neurologically obtunded. severe pulmonary or obstructive valvular disease . facilitate smooth induction Reduce the dose or withhold in elderly.Premedication Goals: Reduce anxiety. upper airway obstruction or trauma. debilitated. pain during vascular cannulation and regional blocks. central sleep apnea.
end-tidal carbon dioxide.Monitoring Standard monitoring for GA: ECG. inspired oxygen concentration Standard monitoring for regional anesthesia: ECG. respiratory rate. non-invasive BP. respiratory rate. oxygen saturation. non-invasive BP. oxygen saturation .
better under local anesthetic infiltration) .IV access IV access: (14-16 G if rapid fluid or blood transfusion or continuous drug infusions.
Components of GA Loss of consciousness Loss of reflexes (Movement to pain) Analgesia Amnesia Relaxation .
Induction of Anesthesia
The environment in OR should be warm with minimal noise and all attention focused on the patient Supine position with extremities in neutral position and head on firm pillow raised to ‘’sniff’’ position
Induction of Anesthesia
Techniques: 1- IV induction preceded by oxygen via face mask until loss of consciousness using thiopentone or propofol 2- Inhalational anesthetics either by low concentration with incremental increase every 3-4 breaths or by a single vital capacity breath technique using sevoflurane or halothane
3-5 mg/kg ----Slower onset, slower recovery Hypotension ++
2-2.5 mg/kg IVI 6-10 mg/kg/h
Painful injection Rapid induction, rapid clearheaded recovery Hypotension +++
Contraindicated in porphyria
Airway Management Face-mask with: Oro-pharyngeal airway Naso-pharyngeal airway LMA ETT with a muscle relaxant (depolarizing as succinyl choline or non-depolarizing as tracrium. rocuronium) . cistracrium.
e. causes depolarization of the motor end plate and muscle membrane but for longer time than Ach.Muscle Relaxants Depolarizing MR (succinylcholine) mimics the action of acetylcholine i. Used for rapid-sequence induction in patients with full stomach Non-depolarizing MR produce reversible competition with Ach at the motor end plate that produce relaxation for longer duration .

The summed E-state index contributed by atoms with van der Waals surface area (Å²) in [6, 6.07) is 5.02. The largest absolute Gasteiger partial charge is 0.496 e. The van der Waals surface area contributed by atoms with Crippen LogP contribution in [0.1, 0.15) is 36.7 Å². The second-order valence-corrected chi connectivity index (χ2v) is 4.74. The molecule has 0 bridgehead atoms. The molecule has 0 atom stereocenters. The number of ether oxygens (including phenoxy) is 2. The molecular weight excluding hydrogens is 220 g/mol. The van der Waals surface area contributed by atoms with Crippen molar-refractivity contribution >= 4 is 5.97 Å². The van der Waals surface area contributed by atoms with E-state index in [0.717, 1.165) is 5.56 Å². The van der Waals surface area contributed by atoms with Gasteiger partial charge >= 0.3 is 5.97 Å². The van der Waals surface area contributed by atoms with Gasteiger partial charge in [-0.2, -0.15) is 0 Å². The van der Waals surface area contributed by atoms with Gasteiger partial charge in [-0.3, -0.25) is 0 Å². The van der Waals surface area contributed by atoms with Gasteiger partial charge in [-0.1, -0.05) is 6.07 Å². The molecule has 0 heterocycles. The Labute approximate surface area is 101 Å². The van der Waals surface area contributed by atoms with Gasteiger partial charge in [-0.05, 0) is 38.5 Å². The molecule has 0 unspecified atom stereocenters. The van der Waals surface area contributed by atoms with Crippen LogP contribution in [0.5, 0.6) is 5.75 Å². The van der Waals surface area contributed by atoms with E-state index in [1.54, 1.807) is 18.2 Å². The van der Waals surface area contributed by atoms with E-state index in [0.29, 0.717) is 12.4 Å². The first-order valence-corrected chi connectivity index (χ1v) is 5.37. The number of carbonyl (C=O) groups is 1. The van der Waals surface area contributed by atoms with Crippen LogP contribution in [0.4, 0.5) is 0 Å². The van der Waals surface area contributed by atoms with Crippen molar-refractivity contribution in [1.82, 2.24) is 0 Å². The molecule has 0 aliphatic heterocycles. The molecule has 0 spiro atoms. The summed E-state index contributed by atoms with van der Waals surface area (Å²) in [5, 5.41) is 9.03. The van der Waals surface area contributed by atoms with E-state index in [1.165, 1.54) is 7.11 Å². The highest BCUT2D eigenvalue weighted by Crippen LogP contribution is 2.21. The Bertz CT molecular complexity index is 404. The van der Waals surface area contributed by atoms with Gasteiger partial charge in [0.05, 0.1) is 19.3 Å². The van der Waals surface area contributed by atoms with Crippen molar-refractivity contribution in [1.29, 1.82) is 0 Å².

increase intracranial pressure. K+ level by 0.Succinylcholine Dose:1mg/kg produce relaxation in 1 min Side effects: Muscle pains. malignant hyperthermia .5-1 mEq/L. prolonged block due to decrease or inhibition or atypical plasma cholinesterase. increased intragastric pressure. increase intraoccular pressure. ganglionic stimulation. increase S.
hepatic metabolism (short duration) .5 mg/kg.15 mg/kg.Non-Depolarizing MR Atracurium: 0.1 mg/kg.5 mg/kg. less histamine release Vecuronium: 0. hepatic metabolism Rocuronium (Esmeron): 0. Hofmann elimination Cisatracurium (Nimbex): 0. Hofmann elemination.
Twitch Height After Succinyl Choline .
Twitch Height After Non-Depolarizing .
single twitch TOF response =1 TOF response =3 TOF ratio > 0. Possible extubation Normal VC . Surgical relaxation with inhalation anesth.75 TOF ratio = 1 Clinical correlate Good intubating condition Surgical relaxation without inhalation anesth.Clinical Assessment of the Blockade Evoked response 95% -.